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reinvestment risk

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David..

how about this?

Identify the most accurate statement that is TRUE.

1.reinvestment risk forbonds is:

1. Long term bonds should be purchased if the investor anticipates higher reinvestment rates.

2. If the investor anticipates lower reinvestment rates , higher coupon bonds should be purchased.

3. Unless the reinvestment rate equals the yield to maturity , the holding period return will be less than the YTM.

4. Zero coupon binds have no reinvestment riskover their term.

venkat
 

David Harper CFA FRM

David Harper CFA FRM
Staff member
Subscriber
#2
Hi venkat,

This is a decent question for meditation. The high-level idea (in Tuckman) here is the trade-off between interest rate risk (e.g., duration) and reinvestment risk.
At one extreme, a zero coupon bond has high duration (interest rate risk) but no reinvestment risk: you do not have to worry about re-investing the cash you receive in the meantime
At the other extreme is a high-coupon bond, with lower duration but high reinvesment risk

if i sell you a zero coupon bond, and you hold to maturity, you can be certain of your return.
But if i sell you a coupon bond, you will reinvest the coupons, and your *realized return* will vary depend on the future evolution of spot interest rates; such that, only under the (unlikely) condition that coupons are reinvested at the intial yield (YTM) will the realized return equal the yield.

so number 3
i.e., "Unless the reinvestment rate equals the yield to maturity , the holding period return will be less than the YTM."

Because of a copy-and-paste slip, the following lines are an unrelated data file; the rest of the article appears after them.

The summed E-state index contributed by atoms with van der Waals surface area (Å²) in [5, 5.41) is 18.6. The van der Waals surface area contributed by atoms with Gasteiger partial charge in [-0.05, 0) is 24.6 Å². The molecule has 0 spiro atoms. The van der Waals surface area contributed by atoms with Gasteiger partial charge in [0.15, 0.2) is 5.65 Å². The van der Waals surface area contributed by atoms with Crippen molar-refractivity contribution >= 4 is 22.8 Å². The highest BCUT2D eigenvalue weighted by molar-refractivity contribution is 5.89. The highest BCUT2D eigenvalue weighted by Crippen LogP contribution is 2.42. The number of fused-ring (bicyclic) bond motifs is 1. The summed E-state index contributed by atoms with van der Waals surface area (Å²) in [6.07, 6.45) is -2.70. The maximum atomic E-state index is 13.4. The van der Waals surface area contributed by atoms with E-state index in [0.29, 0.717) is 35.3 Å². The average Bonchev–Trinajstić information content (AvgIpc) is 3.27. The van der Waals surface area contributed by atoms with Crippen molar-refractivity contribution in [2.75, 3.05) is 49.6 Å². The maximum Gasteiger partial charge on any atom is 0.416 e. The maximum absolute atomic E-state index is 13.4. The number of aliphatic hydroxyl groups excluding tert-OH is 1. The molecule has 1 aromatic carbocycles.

is not correct because the holding period (realized) return can be higher or lower

correct is number 4
and, my tip is to be keep in mind the tradeoff between: duration and reinvestment risk. Because this helps us remember that higher coupons (higher reinvestment risk) implies lower duration (in addition to the direct intuition that higher coupons decrease the average time to receipt of cash flows).

David
 
#3
Hello David,
Can you please also explain why choices 1 and 2 are wrong? It seems to me that #1 is correct as well? Higher reinvestment rates will give better return. Thanks!

1. Long term bonds should be purchased if the investor anticipates higher reinvestment rates.

2. If the investor anticipates lower reinvestment rates , higher coupon bonds should be purchased.
 

David Harper CFA FRM

David Harper CFA FRM
Staff member
Subscriber
#4
Right, i skipped (1) and (2) because i think they are a bit muddy (specifically: what is meaning of "reinvestment rate?") and mabye debatable :)

my interpretation of the intent is:

(1) longer term delays return of the principal (and in the meantime, higher rates imply loss in price; all other things being equal, if you anticipate higher rates, you want to shorter the duration). So, I think the intent is: with shorter term, you get the principal back sooner for reinvestment ...
(2) you don't want to re-invest more future coupon dollars at lower rates ... and, the anticipation of lower future rates implies you want to increase duration and therefore you'd want lower coupons

back to the tension: duration (interest rate) versus reinvestment risk